Early Stage Symptom: Social Withdrawal
In the earlier stages of Alzheimer’s disease, individuals may experience a range of symptoms that at first might seem like regular signs of aging. As the disease progresses, the symptoms become more and more pronounced. One of these symptoms that tends to become more prominent as the disease progresses is social withdrawal. This can occur for a variety of reasons.
Those at risk of Alzheimer’s disease, as well as those with the disease, should try to stay socially engaged. Social engagement has shown to be associated with reduced risk of disability and mortality, and can help reduce the risk of depression and potentially even delay the onset of dementia.1,2 Maintaining social connections is good for overall health, especially if an individual is dealing with a chronic or progressive disease.
When to talk with your doctor
Social withdrawal might occur for a variety of reasons during Alzheimer’s disease. In the beginning, after the diagnosis, an individual might withdraw from friends and social groups because of anger at the diagnosis or the need to process the news. As the disease progresses, patients might find that their language difficulties, confusion, or memory loss make it hard to be in groups of people or maintain conversations with other people. As the cognitive impairment gets worse, individuals might lose the language needed to talk with other people about how they’re feeling, further isolating them.3
If you’ve recently been diagnosed with Alzheimer’s disease and notice yourself pulling back from interacting with friends and social events, talk with your doctor. If this is ongoing, you might want to speak with a professional counselor. Depression is common in Alzheimer’s disease, especially in the early and middle stages.3 This should be addressed like any other symptom because this can amplify other symptoms of Alzheimer’s disease and impact your overall health and well-being as well.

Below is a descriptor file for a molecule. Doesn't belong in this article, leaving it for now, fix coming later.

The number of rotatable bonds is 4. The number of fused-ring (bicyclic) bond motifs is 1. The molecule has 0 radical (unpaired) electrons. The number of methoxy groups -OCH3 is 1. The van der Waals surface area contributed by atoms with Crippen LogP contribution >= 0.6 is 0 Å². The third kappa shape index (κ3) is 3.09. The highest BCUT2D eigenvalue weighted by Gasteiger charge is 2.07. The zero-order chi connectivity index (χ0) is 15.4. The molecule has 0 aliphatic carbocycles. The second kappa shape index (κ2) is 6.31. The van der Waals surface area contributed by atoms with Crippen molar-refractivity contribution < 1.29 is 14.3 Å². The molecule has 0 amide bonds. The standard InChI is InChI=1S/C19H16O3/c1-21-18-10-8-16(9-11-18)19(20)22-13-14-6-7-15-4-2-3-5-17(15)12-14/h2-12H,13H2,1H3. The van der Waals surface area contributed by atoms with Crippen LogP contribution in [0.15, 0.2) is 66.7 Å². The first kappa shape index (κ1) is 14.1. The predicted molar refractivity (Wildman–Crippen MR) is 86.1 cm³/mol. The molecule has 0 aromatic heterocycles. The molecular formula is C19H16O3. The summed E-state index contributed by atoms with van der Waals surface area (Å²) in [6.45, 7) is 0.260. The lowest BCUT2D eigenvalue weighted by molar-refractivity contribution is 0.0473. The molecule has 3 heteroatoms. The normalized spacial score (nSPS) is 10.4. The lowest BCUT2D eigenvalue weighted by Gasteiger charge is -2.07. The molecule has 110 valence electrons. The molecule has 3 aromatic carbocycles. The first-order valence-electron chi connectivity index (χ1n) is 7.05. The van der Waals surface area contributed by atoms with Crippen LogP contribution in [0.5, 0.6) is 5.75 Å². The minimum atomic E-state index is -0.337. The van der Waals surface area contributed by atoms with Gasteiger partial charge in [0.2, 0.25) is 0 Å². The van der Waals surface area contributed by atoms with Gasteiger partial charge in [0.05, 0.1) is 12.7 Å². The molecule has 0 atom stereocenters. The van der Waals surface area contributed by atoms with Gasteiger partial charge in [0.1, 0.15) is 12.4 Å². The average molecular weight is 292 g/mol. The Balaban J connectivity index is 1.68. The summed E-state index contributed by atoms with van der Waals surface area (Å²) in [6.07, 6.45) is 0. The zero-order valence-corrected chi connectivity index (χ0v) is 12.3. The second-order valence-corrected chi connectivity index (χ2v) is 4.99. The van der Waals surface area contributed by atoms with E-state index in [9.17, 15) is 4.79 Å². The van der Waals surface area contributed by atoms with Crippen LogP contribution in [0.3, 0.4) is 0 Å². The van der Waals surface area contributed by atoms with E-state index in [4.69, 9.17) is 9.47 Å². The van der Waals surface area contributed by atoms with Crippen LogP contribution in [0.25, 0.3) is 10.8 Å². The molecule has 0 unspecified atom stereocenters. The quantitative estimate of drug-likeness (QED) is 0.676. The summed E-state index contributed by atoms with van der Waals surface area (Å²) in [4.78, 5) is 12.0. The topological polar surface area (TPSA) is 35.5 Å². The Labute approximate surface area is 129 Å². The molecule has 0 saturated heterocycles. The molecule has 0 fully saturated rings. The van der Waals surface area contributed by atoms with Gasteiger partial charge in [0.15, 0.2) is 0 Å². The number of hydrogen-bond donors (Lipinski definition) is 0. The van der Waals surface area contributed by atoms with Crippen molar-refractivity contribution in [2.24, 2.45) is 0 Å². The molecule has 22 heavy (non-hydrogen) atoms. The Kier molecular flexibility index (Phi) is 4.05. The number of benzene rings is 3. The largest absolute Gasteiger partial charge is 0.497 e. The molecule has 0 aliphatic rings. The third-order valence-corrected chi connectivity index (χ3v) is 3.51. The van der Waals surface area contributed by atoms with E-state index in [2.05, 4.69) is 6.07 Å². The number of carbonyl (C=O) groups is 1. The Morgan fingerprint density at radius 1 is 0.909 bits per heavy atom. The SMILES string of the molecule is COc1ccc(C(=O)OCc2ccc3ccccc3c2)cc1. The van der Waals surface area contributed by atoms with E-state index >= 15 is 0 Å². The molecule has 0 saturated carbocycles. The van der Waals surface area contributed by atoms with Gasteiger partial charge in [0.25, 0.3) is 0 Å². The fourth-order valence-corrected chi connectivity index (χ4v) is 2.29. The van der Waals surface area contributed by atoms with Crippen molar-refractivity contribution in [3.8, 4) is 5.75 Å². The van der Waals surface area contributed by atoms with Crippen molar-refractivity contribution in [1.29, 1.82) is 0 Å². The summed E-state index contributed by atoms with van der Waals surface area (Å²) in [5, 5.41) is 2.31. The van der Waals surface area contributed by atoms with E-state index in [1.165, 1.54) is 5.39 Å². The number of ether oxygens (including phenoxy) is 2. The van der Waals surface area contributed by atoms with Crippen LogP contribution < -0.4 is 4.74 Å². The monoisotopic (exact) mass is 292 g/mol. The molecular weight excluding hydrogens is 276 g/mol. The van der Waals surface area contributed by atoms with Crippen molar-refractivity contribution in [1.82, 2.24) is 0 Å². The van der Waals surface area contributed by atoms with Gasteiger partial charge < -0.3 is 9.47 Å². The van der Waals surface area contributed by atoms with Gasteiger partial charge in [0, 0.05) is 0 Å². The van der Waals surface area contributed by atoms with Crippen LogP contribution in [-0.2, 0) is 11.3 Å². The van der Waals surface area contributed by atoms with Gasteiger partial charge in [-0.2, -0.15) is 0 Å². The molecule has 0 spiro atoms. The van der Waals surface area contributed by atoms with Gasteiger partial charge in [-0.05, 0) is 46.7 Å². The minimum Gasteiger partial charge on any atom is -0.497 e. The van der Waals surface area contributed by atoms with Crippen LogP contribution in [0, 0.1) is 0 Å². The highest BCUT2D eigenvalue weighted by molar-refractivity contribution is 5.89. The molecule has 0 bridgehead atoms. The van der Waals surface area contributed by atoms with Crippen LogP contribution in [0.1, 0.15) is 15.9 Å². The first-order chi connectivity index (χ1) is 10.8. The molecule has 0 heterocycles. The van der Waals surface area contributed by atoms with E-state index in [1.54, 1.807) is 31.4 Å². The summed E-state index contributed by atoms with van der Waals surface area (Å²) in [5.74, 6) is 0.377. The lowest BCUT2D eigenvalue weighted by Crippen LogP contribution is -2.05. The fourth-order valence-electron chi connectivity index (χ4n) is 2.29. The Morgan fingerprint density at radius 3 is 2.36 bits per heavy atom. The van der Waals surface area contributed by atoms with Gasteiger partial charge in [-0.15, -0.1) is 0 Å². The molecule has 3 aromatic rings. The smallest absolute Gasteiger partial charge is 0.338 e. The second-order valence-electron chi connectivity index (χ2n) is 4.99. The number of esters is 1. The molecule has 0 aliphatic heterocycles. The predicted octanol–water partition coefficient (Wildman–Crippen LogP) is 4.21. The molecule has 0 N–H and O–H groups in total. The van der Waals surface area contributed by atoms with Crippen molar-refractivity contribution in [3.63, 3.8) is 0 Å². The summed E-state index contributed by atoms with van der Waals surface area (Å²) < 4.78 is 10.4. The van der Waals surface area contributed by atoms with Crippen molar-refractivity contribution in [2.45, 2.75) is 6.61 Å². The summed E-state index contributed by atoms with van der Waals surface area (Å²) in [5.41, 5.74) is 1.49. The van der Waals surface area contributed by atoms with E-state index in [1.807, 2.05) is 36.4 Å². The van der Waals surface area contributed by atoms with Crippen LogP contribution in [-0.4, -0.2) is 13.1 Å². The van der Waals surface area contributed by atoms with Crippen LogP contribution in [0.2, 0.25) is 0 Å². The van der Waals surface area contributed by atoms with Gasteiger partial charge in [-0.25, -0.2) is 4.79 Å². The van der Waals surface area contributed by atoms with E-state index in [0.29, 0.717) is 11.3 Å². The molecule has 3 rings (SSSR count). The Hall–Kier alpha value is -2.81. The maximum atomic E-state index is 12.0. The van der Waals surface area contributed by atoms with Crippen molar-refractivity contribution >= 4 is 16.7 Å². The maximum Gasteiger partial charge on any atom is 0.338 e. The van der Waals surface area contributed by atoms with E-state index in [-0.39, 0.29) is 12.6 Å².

If an individual’s social withdrawal is due to depression, there are treatments. There is medication, and selective serotonin reuptake inhibitors (SSRIs) like Prozac and Zoloft are often used in people with Alzheimer’s disease because they have a lower risk of medication interactions.3 It is important to see a neurologist or a geriatric psychiatrist because some antidepressants can make cognitive symptoms worse and these specialists are well-informed about the best drugs for older individuals. There are also many non-drug treatments for depression, including support groups, counseling/talk therapy, and regular physical exercise.
If the social withdrawal is because of other reasons, like memory or language difficulties, individuals are encouraged to find a way to stay engaged socially that is right for them. This can include joining a support group, book club, or knitting group (or a group that focuses on another hobby you enjoy). Volunteer or become an advocate for a cause, or make it a point to have lunch or dinner with a friend on a regular basis. If patients are too wary of doing activities alone, include a partner or caregiver.
Staying connected with others can help reduce the risk of adverse health effects and provide patients with a support system. While they may have to adapt their social events or the number of social engagements, maintaining connections and staying active will help both mentally and physically, and might even assist in reducing symptoms. Talk with the doctor about local resources that might be of interest, or look online for both local groups and online groups to stay connected with others.